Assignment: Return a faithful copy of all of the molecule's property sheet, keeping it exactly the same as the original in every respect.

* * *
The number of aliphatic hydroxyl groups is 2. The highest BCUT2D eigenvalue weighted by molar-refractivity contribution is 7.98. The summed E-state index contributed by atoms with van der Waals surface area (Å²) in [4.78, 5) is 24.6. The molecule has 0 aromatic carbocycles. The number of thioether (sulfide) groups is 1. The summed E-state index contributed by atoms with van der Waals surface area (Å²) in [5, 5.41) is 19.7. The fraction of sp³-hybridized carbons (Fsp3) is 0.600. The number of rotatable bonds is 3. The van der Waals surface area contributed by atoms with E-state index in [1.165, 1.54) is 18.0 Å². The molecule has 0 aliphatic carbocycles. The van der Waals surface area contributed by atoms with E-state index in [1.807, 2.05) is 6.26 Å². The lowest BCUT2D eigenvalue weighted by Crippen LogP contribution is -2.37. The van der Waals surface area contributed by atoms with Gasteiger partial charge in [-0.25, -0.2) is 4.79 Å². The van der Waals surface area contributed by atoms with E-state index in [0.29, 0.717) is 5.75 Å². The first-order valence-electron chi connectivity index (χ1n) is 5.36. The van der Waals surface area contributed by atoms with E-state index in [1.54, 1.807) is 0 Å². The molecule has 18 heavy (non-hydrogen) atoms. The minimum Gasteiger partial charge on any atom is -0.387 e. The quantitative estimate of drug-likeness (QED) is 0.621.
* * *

The number of aliphatic hydroxyl groups is 2. The highest BCUT2D eigenvalue weighted by molar-refractivity contribution is 7.98. The summed E-state index contributed by atoms with van der Waals surface area (Å²) in [4.78, 5) is 24.6. The molecule has 0 aromatic carbocycles. The number of thioether (sulfide) groups is 1. The summed E-state index contributed by atoms with van der Waals surface area (Å²) in [5, 5.41) is 19.7. The fraction of sp³-hybridized carbons (Fsp3) is 0.600. The number of rotatable bonds is 3. The van der Waals surface area contributed by atoms with E-state index in [1.165, 1.54) is 18.0 Å². The molecule has 0 aliphatic carbocycles. The van der Waals surface area contributed by atoms with E-state index in [1.807, 2.05) is 6.26 Å². The lowest BCUT2D eigenvalue weighted by Crippen LogP contribution is -2.37. The van der Waals surface area contributed by atoms with Gasteiger partial charge in [-0.25, -0.2) is 4.79 Å². The van der Waals surface area contributed by atoms with E-state index in [0.29, 0.717) is 5.75 Å². The first-order valence-electron chi connectivity index (χ1n) is 5.36. The van der Waals surface area contributed by atoms with E-state index in [1.54, 1.807) is 0 Å². The molecule has 18 heavy (non-hydrogen) atoms. The minimum Gasteiger partial charge on any atom is -0.387 e. The quantitative estimate of drug-likeness (QED) is 0.621.